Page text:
Healthy eating is the cornerstone of wellness, yet for many, it has turned into a mystery. Everywhere you look there is a new fad diet or detox endorsed by celebrities and experts. Unfortunately, these food trends can leave us disconnected from our intuition and wisdom around what feels good for our bodies. With a little reconnection and attunement to ourselves, we can demystify what it means to eat healthy and make it part of a simple everyday routine. Ahead, a comprehensive guide to healthy eating.
What is “Healthy Eating”?
While there are some general rules of thumb, there is no one right way to eat healthy. What’s healthy for your friend, for example, may not work for you. Factors such as metabolism, activity level, cultural foods, and digestion all create variability in what constitutes healthy.
Instead of focusing on consuming or eliminating specific foods, focus on tuning into your body to see which foods you crave and make you feel your best throughout the day. Consider what foods give you energy and sustain you throughout the day and take note of what foods make you feel full but not sluggish. This can take time and practice and a food journal could be a great aid in helping you record which foods make you feel nourished and energized.
If you have a hard time eating intuitively, you could try eating your indigenous cultural foods. You can also think about what your great-grandparents ate. Did they eat out of a box or package? Did their ingredient list consist of chemicals you can’t even pronounce? Probably not — that’s why a whole foods approach is typically a safe bet.
Experimenting with different diets can also be a good approach if you don’t have one. For example, the Mediterranean diet has been researched extensively and recognized by the World Health Organization as the healthiest diet. This and other whole food diets can be a great place to start finding the eating approach that helps you feel your best.
The Ultimate Guide to Healthy Eating
Regardless of your approach, whole foods should be the foundation of any healthy diet. Studies show that these types of foods can help reduce the risk of cardiovascular and other diseases. Whole foods refer to foods in their natural state versus their broken down or processed forms (e.g., baked potato vs. instant mashed potatoes). Below are some general guidelines when planning your healthy eating approach.
Eat the Rainbow
Filling your plate with a variety of colorful fruits and vegetables is a great way to support health, and the World Health Organization suggests five portions of fruits and vegetables per day. While that may sound like a lot, there are plenty of delicious ways to fit more colorful foods into your diet!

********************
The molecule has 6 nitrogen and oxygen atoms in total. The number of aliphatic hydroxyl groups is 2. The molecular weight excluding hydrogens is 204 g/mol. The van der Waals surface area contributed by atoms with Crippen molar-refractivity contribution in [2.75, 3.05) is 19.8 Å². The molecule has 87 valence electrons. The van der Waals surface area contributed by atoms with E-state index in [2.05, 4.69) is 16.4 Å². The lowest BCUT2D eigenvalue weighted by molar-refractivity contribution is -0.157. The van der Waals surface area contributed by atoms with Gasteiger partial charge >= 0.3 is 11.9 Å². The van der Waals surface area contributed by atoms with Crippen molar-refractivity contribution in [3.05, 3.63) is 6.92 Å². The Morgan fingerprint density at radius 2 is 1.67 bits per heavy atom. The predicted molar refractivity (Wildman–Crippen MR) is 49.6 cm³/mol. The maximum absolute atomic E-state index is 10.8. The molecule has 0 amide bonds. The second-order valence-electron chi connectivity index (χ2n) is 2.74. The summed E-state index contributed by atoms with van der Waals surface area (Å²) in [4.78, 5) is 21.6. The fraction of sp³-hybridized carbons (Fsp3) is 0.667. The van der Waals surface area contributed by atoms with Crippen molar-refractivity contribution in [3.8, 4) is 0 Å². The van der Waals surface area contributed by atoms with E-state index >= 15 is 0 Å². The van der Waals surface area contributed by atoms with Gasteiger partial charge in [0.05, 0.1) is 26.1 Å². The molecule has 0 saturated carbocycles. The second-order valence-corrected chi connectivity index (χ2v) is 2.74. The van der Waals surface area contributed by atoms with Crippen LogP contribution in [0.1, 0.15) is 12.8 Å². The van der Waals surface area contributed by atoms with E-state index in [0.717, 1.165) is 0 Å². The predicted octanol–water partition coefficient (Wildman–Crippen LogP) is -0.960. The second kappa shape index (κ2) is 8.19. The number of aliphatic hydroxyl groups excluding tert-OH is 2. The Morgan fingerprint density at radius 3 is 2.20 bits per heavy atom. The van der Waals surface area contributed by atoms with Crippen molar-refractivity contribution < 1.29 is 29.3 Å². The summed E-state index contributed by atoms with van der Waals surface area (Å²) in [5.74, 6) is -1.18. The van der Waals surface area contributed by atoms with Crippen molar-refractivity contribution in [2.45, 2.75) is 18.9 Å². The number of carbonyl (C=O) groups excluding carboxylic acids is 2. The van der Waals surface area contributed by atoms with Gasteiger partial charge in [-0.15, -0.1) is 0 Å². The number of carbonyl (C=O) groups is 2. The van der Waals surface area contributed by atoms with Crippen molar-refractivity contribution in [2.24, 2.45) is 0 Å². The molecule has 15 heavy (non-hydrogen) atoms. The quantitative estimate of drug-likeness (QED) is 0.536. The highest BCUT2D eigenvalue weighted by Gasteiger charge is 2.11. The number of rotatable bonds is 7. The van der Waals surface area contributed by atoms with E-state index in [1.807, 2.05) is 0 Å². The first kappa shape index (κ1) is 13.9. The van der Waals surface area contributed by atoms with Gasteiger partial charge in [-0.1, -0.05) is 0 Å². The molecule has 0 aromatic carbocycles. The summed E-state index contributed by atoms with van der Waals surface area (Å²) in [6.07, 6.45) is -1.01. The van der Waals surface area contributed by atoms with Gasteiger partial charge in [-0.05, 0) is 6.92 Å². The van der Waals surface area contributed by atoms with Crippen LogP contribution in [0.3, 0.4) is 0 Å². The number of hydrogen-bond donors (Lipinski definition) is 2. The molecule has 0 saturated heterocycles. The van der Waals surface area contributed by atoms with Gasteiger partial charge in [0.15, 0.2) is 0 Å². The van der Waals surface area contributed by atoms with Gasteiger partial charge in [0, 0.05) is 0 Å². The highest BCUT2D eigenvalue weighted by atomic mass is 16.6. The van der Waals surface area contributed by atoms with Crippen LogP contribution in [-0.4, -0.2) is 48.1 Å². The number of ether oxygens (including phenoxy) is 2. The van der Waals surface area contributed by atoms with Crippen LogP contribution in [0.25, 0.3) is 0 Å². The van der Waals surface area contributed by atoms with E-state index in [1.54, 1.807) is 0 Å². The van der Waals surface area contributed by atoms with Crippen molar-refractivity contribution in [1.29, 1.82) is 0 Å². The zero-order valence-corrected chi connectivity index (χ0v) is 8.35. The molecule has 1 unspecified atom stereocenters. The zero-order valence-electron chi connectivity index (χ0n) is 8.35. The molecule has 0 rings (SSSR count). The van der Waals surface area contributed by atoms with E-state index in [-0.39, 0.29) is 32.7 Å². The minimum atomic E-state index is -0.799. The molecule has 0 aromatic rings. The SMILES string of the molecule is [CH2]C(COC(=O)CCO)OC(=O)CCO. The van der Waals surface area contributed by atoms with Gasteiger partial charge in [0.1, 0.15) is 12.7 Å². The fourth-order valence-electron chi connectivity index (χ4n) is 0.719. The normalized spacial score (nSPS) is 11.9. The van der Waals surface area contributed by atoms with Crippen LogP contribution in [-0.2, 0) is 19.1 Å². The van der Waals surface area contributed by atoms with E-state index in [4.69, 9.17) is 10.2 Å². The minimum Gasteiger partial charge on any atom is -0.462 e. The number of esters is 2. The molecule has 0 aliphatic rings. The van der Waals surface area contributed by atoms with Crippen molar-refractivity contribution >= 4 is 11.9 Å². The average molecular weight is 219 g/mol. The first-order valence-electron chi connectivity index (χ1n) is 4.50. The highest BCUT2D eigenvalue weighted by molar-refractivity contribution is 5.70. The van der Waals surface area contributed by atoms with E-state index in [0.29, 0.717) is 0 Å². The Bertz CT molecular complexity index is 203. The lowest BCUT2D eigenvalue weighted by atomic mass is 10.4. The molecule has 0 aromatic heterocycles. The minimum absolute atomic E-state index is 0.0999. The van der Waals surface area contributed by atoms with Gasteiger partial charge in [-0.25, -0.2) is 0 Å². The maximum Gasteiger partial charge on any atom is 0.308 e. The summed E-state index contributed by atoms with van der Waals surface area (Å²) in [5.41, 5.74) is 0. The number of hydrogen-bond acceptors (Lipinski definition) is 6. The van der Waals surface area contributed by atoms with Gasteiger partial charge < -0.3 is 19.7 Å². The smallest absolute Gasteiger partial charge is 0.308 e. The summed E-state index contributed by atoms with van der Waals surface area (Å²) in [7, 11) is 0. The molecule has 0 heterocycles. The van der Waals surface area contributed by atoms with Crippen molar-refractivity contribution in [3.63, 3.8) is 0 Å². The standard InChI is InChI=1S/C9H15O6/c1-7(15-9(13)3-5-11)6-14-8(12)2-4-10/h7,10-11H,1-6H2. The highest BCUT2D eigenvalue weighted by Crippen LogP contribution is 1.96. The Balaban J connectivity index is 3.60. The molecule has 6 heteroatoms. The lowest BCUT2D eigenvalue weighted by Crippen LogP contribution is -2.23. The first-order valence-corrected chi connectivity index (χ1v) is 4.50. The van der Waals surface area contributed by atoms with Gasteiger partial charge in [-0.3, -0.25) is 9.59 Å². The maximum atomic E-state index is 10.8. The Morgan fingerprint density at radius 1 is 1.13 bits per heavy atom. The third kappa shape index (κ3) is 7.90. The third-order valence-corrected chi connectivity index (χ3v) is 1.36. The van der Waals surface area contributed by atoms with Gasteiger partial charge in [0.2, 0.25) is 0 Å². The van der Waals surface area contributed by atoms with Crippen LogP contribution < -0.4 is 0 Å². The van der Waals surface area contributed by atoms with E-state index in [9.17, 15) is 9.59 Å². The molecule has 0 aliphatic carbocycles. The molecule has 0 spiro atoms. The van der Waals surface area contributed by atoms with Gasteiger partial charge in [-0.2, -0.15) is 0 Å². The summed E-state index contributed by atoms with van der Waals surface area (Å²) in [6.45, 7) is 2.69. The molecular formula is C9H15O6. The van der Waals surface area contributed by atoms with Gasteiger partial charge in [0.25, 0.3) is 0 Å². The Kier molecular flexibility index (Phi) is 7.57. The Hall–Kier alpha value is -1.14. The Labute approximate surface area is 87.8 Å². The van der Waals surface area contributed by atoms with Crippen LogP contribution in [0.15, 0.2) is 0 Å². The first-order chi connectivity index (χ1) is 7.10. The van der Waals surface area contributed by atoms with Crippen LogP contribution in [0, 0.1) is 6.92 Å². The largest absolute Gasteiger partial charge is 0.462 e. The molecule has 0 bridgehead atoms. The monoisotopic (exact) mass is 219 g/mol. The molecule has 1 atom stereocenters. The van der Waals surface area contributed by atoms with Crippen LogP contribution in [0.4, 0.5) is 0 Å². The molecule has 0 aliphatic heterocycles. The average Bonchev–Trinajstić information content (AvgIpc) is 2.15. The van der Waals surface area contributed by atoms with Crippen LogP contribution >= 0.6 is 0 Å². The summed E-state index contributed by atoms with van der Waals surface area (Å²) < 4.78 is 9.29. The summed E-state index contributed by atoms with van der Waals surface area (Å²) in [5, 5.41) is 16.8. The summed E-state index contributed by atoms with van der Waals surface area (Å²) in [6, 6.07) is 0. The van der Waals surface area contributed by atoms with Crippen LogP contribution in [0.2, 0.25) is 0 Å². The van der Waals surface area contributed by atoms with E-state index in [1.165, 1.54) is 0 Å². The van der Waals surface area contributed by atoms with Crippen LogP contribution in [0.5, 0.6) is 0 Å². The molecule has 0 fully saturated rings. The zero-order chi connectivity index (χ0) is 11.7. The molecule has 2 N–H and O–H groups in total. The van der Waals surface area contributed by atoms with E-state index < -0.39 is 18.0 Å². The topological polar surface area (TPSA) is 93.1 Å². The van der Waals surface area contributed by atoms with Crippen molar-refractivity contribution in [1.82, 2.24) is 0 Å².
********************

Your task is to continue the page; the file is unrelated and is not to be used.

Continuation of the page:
Here are some great options, plus hacks on getting more of them into your healthy eating plan.
Apples, berries, tomatoes, and red onions are all delicious options. Try sliced apple and almond butter as a delicious snack, adding sliced tomatoes on top of a salad, and adding chopped onions to veggie tacos!
Orange and Yellow Foods
Consider mangos, lemons, cantaloupe, carrots, butternut squash, and sweet potatoes. Try cubed sweet potatoes tossed in coconut oil with a sprinkle of ground cinnamon as a tasty side dish, cantaloupe paired with nuts and seeds for a healthy snack, and butternut squash soup.
Brussels sprouts, asparagus, cucumbers, limes, and avocados are all great options. Try adding cubed avocado to smoothies, enjoying cucumbers with hummus, and pairing roasted brussels sprouts and asparagus with a main meal.
Blue and Purple Foods
Eggplant, cabbage, figs, grapes, and berries are all excellent options. Try making a smoothie with mixed berries and grapes paired with nuts and seeds as a healthy snack.
White and Brown Foods
Mushrooms, garlic, and bananas can all easily be added to a healthy diet. Consider adding bananas to smoothies and enjoying garlic with homemade tomato sauce.
Here’s another tip — fill half your plate with a variety of fresh, seasonal, local, and organic fruits and vegetables when available. Be mindful of your portions of starchy vegetables (potatoes, peas, carrots, etc.,) and dried fruits as these typically contain more sugar and carbohydrates.
Choose Healthy Fats
Not all fats are created equal. The term “bad fats” refers to inflammatory fats such as trans or hydrogenated fats. These are typically found in processed, fried, and fast foods as trans fats extend shelf life. Keep an eye out for these baked and fried foods and pre-packaged snacks and foods (e.g., doughnuts, cakes, pies, cookies, biscuits, and wafers) that contain industrially-produced trans-fats.